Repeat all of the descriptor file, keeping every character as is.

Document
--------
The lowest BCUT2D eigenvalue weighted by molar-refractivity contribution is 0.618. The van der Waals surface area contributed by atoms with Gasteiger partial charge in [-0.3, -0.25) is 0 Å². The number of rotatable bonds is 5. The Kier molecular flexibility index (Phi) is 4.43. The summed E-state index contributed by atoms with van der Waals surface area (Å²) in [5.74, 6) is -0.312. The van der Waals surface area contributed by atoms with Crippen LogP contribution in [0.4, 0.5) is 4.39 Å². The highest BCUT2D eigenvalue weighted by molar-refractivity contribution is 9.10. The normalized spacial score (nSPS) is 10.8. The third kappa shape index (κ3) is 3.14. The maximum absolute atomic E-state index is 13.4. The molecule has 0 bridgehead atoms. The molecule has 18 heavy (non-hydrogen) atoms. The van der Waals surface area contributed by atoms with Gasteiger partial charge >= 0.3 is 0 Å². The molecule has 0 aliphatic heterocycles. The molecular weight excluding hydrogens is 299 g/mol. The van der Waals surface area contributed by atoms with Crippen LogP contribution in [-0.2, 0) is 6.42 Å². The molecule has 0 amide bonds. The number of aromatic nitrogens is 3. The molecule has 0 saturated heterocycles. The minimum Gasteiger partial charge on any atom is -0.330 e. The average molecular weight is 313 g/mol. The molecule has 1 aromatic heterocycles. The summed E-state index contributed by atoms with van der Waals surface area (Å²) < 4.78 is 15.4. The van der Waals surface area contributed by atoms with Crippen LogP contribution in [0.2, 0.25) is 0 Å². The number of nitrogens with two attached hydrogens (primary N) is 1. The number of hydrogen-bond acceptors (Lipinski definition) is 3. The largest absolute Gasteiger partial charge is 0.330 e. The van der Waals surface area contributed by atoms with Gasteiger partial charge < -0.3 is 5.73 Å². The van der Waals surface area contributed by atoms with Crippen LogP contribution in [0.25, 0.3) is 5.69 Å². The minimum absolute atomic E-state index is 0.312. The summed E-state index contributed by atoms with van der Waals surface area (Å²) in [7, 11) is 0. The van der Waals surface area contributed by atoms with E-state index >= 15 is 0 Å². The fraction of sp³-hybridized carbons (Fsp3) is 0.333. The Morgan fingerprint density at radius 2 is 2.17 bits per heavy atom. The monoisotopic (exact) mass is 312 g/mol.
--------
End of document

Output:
The lowest BCUT2D eigenvalue weighted by molar-refractivity contribution is 0.618. The van der Waals surface area contributed by atoms with Gasteiger partial charge in [-0.3, -0.25) is 0 Å². The number of rotatable bonds is 5. The Kier molecular flexibility index (Phi) is 4.43. The summed E-state index contributed by atoms with van der Waals surface area (Å²) in [5.74, 6) is -0.312. The van der Waals surface area contributed by atoms with Crippen LogP contribution in [0.4, 0.5) is 4.39 Å². The highest BCUT2D eigenvalue weighted by molar-refractivity contribution is 9.10. The normalized spacial score (nSPS) is 10.8. The third kappa shape index (κ3) is 3.14. The maximum absolute atomic E-state index is 13.4. The molecule has 0 bridgehead atoms. The molecule has 18 heavy (non-hydrogen) atoms. The van der Waals surface area contributed by atoms with Gasteiger partial charge >= 0.3 is 0 Å². The molecule has 0 aliphatic heterocycles. The molecular weight excluding hydrogens is 299 g/mol. The van der Waals surface area contributed by atoms with Crippen LogP contribution in [-0.2, 0) is 6.42 Å². The molecule has 0 amide bonds. The number of aromatic nitrogens is 3. The molecule has 0 saturated heterocycles. The minimum Gasteiger partial charge on any atom is -0.330 e. The average molecular weight is 313 g/mol. The molecule has 1 aromatic heterocycles. The summed E-state index contributed by atoms with van der Waals surface area (Å²) < 4.78 is 15.4. The van der Waals surface area contributed by atoms with Crippen LogP contribution in [0.2, 0.25) is 0 Å². The number of nitrogens with two attached hydrogens (primary N) is 1. The number of hydrogen-bond acceptors (Lipinski definition) is 3. The largest absolute Gasteiger partial charge is 0.330 e. The van der Waals surface area contributed by atoms with Gasteiger partial charge < -0.3 is 5.73 Å². The van der Waals surface area contributed by atoms with Crippen LogP contribution in [0.25, 0.3) is 5.69 Å². The minimum absolute atomic E-state index is 0.312. The summed E-state index contributed by atoms with van der Waals surface area (Å²) in [7, 11) is 0. The van der Waals surface area contributed by atoms with E-state index >= 15 is 0 Å². The fraction of sp³-hybridized carbons (Fsp3) is 0.333. The Morgan fingerprint density at radius 2 is 2.17 bits per heavy atom. The monoisotopic (exact) mass is 312 g/mol.